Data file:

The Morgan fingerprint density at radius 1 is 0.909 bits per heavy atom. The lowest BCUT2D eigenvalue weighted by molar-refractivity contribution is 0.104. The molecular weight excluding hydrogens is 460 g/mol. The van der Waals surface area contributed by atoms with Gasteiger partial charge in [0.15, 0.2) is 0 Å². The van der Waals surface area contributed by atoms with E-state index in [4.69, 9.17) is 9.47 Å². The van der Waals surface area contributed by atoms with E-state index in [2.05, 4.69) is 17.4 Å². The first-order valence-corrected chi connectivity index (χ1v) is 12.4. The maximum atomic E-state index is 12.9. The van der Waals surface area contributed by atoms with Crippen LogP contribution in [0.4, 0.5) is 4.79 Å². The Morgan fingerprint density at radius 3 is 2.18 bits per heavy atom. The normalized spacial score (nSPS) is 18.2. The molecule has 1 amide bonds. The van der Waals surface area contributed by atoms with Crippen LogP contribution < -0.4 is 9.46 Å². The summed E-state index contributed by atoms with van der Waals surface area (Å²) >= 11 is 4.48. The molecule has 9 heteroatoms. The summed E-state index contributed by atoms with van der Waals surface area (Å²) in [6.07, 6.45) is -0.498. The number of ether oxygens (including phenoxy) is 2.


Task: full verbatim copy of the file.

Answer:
The Morgan fingerprint density at radius 1 is 0.909 bits per heavy atom. The lowest BCUT2D eigenvalue weighted by molar-refractivity contribution is 0.104. The molecular weight excluding hydrogens is 460 g/mol. The van der Waals surface area contributed by atoms with Gasteiger partial charge in [0.15, 0.2) is 0 Å². The van der Waals surface area contributed by atoms with E-state index in [4.69, 9.17) is 9.47 Å². The van der Waals surface area contributed by atoms with E-state index in [2.05, 4.69) is 17.4 Å². The first-order valence-corrected chi connectivity index (χ1v) is 12.4. The maximum atomic E-state index is 12.9. The van der Waals surface area contributed by atoms with Crippen LogP contribution in [0.4, 0.5) is 4.79 Å². The Morgan fingerprint density at radius 3 is 2.18 bits per heavy atom. The normalized spacial score (nSPS) is 18.2. The molecule has 1 amide bonds. The van der Waals surface area contributed by atoms with Crippen LogP contribution < -0.4 is 9.46 Å². The summed E-state index contributed by atoms with van der Waals surface area (Å²) >= 11 is 4.48. The molecule has 9 heteroatoms. The summed E-state index contributed by atoms with van der Waals surface area (Å²) in [6.07, 6.45) is -0.498. The number of ether oxygens (including phenoxy) is 2.